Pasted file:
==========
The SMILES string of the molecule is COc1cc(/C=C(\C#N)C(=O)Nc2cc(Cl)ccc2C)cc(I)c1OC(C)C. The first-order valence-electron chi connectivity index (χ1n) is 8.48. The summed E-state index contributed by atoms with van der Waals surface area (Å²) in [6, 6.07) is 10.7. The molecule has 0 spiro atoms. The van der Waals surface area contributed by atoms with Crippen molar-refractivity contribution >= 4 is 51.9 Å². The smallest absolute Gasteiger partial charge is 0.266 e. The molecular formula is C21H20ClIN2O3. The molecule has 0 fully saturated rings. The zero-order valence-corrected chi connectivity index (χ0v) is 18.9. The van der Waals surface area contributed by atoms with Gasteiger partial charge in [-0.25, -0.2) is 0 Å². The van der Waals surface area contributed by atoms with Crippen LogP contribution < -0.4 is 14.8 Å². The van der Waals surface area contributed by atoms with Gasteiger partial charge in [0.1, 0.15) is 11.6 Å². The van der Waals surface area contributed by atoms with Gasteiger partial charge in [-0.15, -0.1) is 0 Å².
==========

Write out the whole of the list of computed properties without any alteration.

The SMILES string of the molecule is COc1cc(/C=C(\C#N)C(=O)Nc2cc(Cl)ccc2C)cc(I)c1OC(C)C. The first-order valence-electron chi connectivity index (χ1n) is 8.48. The summed E-state index contributed by atoms with van der Waals surface area (Å²) in [6, 6.07) is 10.7. The molecule has 0 spiro atoms. The van der Waals surface area contributed by atoms with Crippen molar-refractivity contribution >= 4 is 51.9 Å². The smallest absolute Gasteiger partial charge is 0.266 e. The molecular formula is C21H20ClIN2O3. The molecule has 0 fully saturated rings. The zero-order valence-corrected chi connectivity index (χ0v) is 18.9. The van der Waals surface area contributed by atoms with Gasteiger partial charge in [-0.25, -0.2) is 0 Å². The van der Waals surface area contributed by atoms with Crippen LogP contribution < -0.4 is 14.8 Å². The van der Waals surface area contributed by atoms with Gasteiger partial charge in [0.1, 0.15) is 11.6 Å². The van der Waals surface area contributed by atoms with Gasteiger partial charge in [-0.15, -0.1) is 0 Å².